Humanitarian CrisesNews

Global Leaders, Aid Groups Converge To Address Sudan’s Humanitarian Crisis

According to the UN, $4.1 billion is required to address the urgent needs of people facing a terrible humanitarian crisis in Sudan. Yet only half of this amount has been pledged.

One year after conflict broke out in Sudan, international aid groups and leaders from different parts of the world asked the warring parties to put an end to the violence and bloodshed. On April 15, 2024, representatives from France, Germany and the European Union gathered at an international humanitarian conference in Paris, expressing their support for the Sudanese civilians and the primary victims of the war.

With over six million people displaced since 2023, the ongoing war has turned Sudan into the epicentre of the world’s displacement crisis. Around 1.76 million people have since fled the North African country to seek refuge elsewhere. Also, 24.8 million people from the country — about half the total population — direly need humanitarian assistance.

Sudan has been engulfed in a civil war since April 2023 involving the Sudanese Armed Forces (SAF) and the paramilitary Rapid Support Forces (RSF). Over 14,600 people have so far lost their lives to the conflict.

At the humanitarian conference, international donors pledged about $2.1 billion to support civilians in Sudan and those seeking refuge in other countries. However, this is still “gravely inadequate,” according to the Norwegian Refugee Council (NRC), which said the donation only covers half of the urgent humanitarian needs, leaving millions at risk of starvation and displacement.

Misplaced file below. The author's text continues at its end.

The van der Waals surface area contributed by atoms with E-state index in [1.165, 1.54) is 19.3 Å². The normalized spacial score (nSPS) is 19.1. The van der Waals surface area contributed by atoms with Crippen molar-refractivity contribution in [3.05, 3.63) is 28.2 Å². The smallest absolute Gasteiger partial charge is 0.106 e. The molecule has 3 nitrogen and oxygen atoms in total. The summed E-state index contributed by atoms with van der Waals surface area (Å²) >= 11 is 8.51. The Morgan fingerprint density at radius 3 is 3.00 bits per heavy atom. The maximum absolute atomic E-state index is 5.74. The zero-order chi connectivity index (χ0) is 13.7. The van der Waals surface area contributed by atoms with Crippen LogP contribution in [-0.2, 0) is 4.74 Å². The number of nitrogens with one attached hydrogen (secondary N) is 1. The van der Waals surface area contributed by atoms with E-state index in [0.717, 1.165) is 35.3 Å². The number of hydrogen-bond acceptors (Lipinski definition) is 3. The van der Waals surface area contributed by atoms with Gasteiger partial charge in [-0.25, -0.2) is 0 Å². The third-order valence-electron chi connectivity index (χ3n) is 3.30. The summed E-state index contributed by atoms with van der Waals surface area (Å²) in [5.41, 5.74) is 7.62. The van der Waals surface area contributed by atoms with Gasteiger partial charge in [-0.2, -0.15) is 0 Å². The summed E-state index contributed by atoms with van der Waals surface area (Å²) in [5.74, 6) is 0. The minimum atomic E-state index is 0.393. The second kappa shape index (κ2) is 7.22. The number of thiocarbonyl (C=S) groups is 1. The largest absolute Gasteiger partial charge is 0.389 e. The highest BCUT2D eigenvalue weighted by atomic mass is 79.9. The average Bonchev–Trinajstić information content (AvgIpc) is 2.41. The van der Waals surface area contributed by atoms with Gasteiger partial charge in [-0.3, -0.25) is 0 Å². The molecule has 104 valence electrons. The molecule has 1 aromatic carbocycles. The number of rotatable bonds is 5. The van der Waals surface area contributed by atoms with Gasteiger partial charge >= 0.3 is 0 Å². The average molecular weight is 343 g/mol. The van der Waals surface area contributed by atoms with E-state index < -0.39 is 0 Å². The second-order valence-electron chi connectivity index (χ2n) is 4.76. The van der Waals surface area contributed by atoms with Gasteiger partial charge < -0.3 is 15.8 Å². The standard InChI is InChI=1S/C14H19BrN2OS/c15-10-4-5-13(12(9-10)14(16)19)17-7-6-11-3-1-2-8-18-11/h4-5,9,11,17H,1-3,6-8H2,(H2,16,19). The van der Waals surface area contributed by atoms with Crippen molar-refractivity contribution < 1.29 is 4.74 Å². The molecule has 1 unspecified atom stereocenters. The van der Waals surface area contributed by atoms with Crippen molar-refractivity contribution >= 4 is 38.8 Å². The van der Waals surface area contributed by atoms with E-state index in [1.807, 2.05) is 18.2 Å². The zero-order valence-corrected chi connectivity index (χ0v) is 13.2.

In a press statement, Will Carter, NRC’s director in Sudan, noted that while the conference represented a genuine effort to address the alarming humanitarian situation in the country, urgent actions are needed for millions of vulnerable civilians. 

“The funds pledged today are desperately needed to save millions of lives,” Carter said. 

The situation in Sudan is exacerbated by the obstruction of aid delivery, with many vulnerable populations trapped in areas inaccessible to humanitarian organisations due to ongoing conflict.

Carter remarked, “The test for the international community will be in the weeks and months to come.”

“The words echoed today calling on warring parties to stop using aid as a weapon of war must be followed with continued diplomatic pressure for humanitarian aid. Far too many civilians are trapped in areas that we cannot quickly or safely reach as a result of aid obstruction. We need the international community’s continued support to follow their words today with deeds to help open up humanitarian routes and overcome restrictions ahead of a looming, man-made famine.”

The impact of the conflict on food security is equally concerning. According to a report by the World Food Organisation (WFP), over 25 million people across Sudan, South Sudan, and Chad are trapped in deteriorating food security, with at least 17 million in Sudan alone at risk of famine.

“The war in Sudan risks triggering the world’s largest hunger crisis,” Cindy McCain, WFP’s Executive Director, said. “20 years ago, Darfur was the world’s largest hunger crisis and the world rallied to respond. But today, the people of Sudan have been forgotten. Millions of lives and the peace and stability of an entire region are at stake.”

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